Sigüenza occupied an important strategic geographical position in a narrow valley on the main road and railway line between Madrid and Aragon and Catalonia.  This is not a surprise, the Romans, the Moors and the Catholic Monarchs of the Reconquista had all previously fortified this place.

Early in the conflict the town had fallen under the control of the Nationalist insurgents but was liberated by Republican loyalists in late July and the town came under the control of the left-wing extremist ‘Workers’ Party of Marxist Unification’ or POUM (a Trotskyisk organisation allied to the Left Opposition in Moscow against Stalin) and the Anarchist elements of the Republican army who were a dangerous and incendiary mix of discontented and revolutionary trade-unionists, communists and anti-clerics.

Sigüenza now became a victim of the ‘Red Terror’ which was a period of Republican atrocities during the Civil War including the killing of tens of thousands of people including many members of the Catholic clergy and the desecration, burning and looting of monasteries and churches.  After taking control of the town Republican forces turned their anger against the religious hierarchy and structures, they celebrated their success with a blasphemous procession through the streets and then set fire to the Cathedral of Santa Maria.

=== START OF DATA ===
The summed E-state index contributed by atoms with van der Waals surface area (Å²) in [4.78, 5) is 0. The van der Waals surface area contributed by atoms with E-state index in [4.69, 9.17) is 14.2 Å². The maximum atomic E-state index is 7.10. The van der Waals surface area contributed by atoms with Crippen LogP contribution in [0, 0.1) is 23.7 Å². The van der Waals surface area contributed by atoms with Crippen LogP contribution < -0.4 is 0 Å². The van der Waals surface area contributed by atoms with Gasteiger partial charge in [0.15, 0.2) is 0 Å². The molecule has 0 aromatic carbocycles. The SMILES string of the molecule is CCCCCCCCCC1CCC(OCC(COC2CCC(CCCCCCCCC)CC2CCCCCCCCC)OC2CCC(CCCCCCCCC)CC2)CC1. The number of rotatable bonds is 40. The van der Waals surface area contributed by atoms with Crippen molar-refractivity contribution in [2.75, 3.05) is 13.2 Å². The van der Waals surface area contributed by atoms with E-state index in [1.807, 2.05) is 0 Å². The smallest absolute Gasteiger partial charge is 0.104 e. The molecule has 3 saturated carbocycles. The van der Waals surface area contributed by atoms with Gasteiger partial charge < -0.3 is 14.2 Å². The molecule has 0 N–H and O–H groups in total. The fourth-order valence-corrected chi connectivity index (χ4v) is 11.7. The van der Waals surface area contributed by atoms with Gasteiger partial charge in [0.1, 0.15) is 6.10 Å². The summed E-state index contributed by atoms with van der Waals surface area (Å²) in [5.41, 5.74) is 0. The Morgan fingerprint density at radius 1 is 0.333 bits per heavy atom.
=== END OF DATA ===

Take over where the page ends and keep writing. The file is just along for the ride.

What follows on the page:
During the Civil War twelve Bishops were killed, the first was the seventy year old cleric in Sigüenza, murdered by firing squad along with the Dean and the Chancellor of the Diocese, their bodies burned and hastily buried a couple of kilometres outside the town and left to be discovered by advancing Nationalist troops.  A further sixty or so people quickly suffered a similar fate.

In September the Nationalist army was ready to attack as regulars and crack Foreign Legion troops manoeuvred into position, an air bombardment further damaged the cathedral and the town was completely surrounded.

Reinforcements turned back because of bad weather and failed to arrive and the situation quickly became critical for the defending troops.  Losses were high and eventually the three hundred surviving militiamen and four hundred civilians took refuge and fortified themselves in the Cathedral (I wonder at this point if they regretted burning it down?)  They held out for a week as Franco’s superior forces overran the town but eventually were obliged to surrender, some of the militia tried to make a run for it but they were all gunned down trying to escape.

Siguenza Cathedral Civil War Spain

The Nationalists took control of the town but the Cathedral was almost completely destroyed by a combination of the vandalism of the Republican defenders and the ferocious bombardment of the Nationalist besiegers. It was rebuilt, repaired and restored in the 1940s.

All of this was of course in complete contrast to the serene atmosphere of the late afternoon as families sat together in conversation, young lovers walked hand in hand and visitors stopped every so often to point a camera and eventually the sun began to dip and we finished our second drink and then left and made our way back to the hotel because we hadn’t left ourselves long to change and get ready to come back out again to watch the Semana Santa parade which I previously posted about here.

Semana Santa Holy Week Siguenza 3